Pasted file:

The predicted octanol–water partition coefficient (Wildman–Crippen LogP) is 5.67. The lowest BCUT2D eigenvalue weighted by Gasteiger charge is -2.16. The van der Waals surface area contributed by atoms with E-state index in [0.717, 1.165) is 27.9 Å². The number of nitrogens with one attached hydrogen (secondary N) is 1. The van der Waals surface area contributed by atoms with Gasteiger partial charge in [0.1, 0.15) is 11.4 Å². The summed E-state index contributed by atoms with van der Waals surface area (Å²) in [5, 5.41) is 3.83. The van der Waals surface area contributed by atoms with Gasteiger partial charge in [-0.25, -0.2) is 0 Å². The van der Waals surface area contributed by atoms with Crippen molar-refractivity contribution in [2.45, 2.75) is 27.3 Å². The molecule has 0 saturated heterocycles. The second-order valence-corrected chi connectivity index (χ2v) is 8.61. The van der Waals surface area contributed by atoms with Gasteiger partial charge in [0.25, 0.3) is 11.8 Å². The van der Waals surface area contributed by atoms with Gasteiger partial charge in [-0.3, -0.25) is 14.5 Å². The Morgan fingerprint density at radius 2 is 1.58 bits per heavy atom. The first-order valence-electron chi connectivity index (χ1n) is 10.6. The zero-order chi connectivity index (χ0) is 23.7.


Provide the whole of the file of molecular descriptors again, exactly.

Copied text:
The predicted octanol–water partition coefficient (Wildman–Crippen LogP) is 5.67. The lowest BCUT2D eigenvalue weighted by Gasteiger charge is -2.16. The van der Waals surface area contributed by atoms with E-state index in [0.717, 1.165) is 27.9 Å². The number of nitrogens with one attached hydrogen (secondary N) is 1. The van der Waals surface area contributed by atoms with Gasteiger partial charge in [0.1, 0.15) is 11.4 Å². The summed E-state index contributed by atoms with van der Waals surface area (Å²) in [5, 5.41) is 3.83. The van der Waals surface area contributed by atoms with Gasteiger partial charge in [-0.25, -0.2) is 0 Å². The van der Waals surface area contributed by atoms with Crippen molar-refractivity contribution in [2.45, 2.75) is 27.3 Å². The molecule has 0 saturated heterocycles. The second-order valence-corrected chi connectivity index (χ2v) is 8.61. The van der Waals surface area contributed by atoms with Gasteiger partial charge in [0.25, 0.3) is 11.8 Å². The van der Waals surface area contributed by atoms with Gasteiger partial charge in [-0.3, -0.25) is 14.5 Å². The Morgan fingerprint density at radius 2 is 1.58 bits per heavy atom. The first-order valence-electron chi connectivity index (χ1n) is 10.6. The zero-order chi connectivity index (χ0) is 23.7.